Almost a year ago to the day, we wrote about a water-walking microrobot inspired by insects. Now the Jesus bug has ascended over the waves, as it were, at speeds up to 3.6 mph.
Qinmin Pan and colleagues from the Harbin Institute of Technology in China have redesigned their critter so that it jumps up and down like a real water strider, according to research published in ACS Applied Materials & Interfaces.
The team wanted to improve the Jesus bug-bot so that its legs would not break the surface of the water when leaping.
They used a porous, water-repellant nickel foam to make five legs in total for the bot -- two jumping legs and three supporting ones. The whole thing weighs 11 grams (less than half an ounce), as much as 1,100 water striders.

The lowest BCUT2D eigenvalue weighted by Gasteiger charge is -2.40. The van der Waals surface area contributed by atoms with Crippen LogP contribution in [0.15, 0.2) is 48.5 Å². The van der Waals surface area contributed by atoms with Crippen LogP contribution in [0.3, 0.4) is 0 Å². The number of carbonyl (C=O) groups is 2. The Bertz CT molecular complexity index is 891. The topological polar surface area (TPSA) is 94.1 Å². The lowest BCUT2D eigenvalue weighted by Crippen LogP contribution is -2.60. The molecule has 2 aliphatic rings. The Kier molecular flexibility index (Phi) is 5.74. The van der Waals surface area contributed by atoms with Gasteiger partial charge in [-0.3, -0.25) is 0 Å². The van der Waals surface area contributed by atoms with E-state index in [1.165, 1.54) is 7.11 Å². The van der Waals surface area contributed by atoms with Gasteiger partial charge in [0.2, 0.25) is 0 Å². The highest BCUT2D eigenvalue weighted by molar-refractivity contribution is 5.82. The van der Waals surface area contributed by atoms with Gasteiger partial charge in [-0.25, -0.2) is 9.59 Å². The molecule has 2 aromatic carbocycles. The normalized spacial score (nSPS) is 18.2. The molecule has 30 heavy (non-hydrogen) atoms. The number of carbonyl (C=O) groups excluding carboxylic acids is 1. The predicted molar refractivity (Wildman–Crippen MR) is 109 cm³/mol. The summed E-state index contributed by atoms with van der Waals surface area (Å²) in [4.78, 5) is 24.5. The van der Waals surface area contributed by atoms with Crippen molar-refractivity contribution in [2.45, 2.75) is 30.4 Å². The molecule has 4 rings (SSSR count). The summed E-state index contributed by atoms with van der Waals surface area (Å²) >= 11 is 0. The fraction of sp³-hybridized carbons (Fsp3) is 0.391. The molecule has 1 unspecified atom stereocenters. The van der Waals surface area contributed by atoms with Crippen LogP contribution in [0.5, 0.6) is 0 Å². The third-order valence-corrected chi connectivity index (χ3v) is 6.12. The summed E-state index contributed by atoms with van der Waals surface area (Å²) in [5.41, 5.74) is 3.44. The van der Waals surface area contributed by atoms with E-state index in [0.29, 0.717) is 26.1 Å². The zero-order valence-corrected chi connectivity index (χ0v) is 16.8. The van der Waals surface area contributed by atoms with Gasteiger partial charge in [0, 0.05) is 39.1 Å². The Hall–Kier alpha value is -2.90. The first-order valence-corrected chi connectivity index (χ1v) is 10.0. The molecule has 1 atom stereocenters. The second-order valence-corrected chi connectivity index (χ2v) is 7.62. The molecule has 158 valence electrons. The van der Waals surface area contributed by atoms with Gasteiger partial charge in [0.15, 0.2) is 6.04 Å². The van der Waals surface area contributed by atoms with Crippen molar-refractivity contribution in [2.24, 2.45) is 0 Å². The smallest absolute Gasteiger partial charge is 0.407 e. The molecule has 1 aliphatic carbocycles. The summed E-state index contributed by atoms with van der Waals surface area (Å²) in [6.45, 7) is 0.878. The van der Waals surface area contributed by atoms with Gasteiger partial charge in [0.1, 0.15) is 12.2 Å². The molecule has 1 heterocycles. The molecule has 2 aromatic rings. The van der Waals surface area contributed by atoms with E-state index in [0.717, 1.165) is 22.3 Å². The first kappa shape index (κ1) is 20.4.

In tests, the bug leaped 5.5 inches in the air and nearly 14 inches across the water, more than twice its length, traveling at speeds of up to 3.6 mph.
"The present finding not only offers a possibility for vividly imitating and better understanding the amazing water-jumping capability of aquatic insects but also extends the application of porous and superhydrophobic materials to advanced robotic systems," the researchers write.
They add that the robot is more agile than others and can avoid obstacles on the water more easily.
Potential applications are numerous. It could be used to monitor lake water quality or as an espionage tool.
Or it could be the inspiration for a humanoid robot that walks on water. That would only lead to good things.